Overall just remain cautious this flu season. Try to pick hand sanitizers that contain alcohol rather than triclosan. Always be sure to keep your hands out of your nose and mouth. Also, stop washing your hands... quite as much!





I am a complete germaphobe; I always carry a small thing of pocket sanitizer with me everywhere and usually use it after touching door handles or anything like that and I use antibacterial wipes to clean our dorm room almost everyday. Interesting that there was no difference between the antibacterial and non-antibacterial cleansers that the families used. I also found a NYTimes article about the dangers of using hand sanitizer too often.


Who would ever think that it was possible to wash your hands too much? And while the study size is large enough for the data to be credible, i'm thinking there had to be some other variables at play because I just can't believe that washing your hands not only didn't help but it made them more vulnerable to getting sick. I also found that a study earlier this year showed that triclosan not only is not as effective as alcohol in cleaning products, but also effects the muscle movements in animals like mice and fish, and makes me wonder what other possible side effects it could have on humans that we don't know about yet.


I remember back in high school in my biology class we discussed how Purell hand sanitizer can actually be counter productive. While moderate use of Purell proves to be just fine, excessive use can actually strengthen the bacteria found on our hands. The bottles claim to kill "99.9% of bacteria". It says this because not all bacteria is killed when using Purell. As a result, the bacteria that wasn't killed are able to reproduce and mutate. Eventually, if sanitizer is used excessively, the bacteria on your hands can actually grow resistant to strong hand sanitizers like Purell. For the longest time I wondered why the bottles claimed to kill "99.9%" of the germs. Apparently even killing such a high rate of bacteria can still prove to be dangerous. There are also plenty of misconceptions that hand sanitizers can be used as a substitute to hand washing. While it may be a convenient substitute when not in reach of a sink and hand soap, you shouldn't permanently replace hand washing.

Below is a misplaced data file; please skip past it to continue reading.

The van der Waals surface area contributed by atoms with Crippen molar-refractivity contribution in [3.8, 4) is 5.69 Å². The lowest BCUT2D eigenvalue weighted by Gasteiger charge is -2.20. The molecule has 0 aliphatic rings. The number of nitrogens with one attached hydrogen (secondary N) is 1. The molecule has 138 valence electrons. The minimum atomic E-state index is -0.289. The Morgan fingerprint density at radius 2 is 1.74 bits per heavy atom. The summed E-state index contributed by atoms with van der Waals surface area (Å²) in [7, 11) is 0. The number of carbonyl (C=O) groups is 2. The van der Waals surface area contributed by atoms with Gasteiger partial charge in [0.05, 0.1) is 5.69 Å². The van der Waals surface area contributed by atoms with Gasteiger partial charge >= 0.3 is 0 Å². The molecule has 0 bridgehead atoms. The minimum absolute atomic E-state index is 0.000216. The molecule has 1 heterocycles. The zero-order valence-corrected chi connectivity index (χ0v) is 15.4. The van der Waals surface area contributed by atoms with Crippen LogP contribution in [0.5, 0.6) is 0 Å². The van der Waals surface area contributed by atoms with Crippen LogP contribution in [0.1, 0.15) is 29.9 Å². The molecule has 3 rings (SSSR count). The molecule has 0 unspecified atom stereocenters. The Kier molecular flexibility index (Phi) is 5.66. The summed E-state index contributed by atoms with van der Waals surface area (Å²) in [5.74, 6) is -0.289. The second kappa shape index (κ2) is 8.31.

Leave a comment

Subscribe to receive notifications of follow up comments via email.
We are processing your request. If you don't see any confirmation within 30 seconds, please reload your page.

Search This Blog

Full Text  Tag

Recent Entries

Everyone has heard of them as being the best car out there, mainly cause of gas prices. Hybrids are sweeping…
People everywhere are breaking up, just in time for the holidays. And the more couples I see parting ways, the…
Pregnancy Tests
While browsing Andrew's blog and looking to see all of the posts that I missed (I'm pretty sure I haven't…

Old Contributions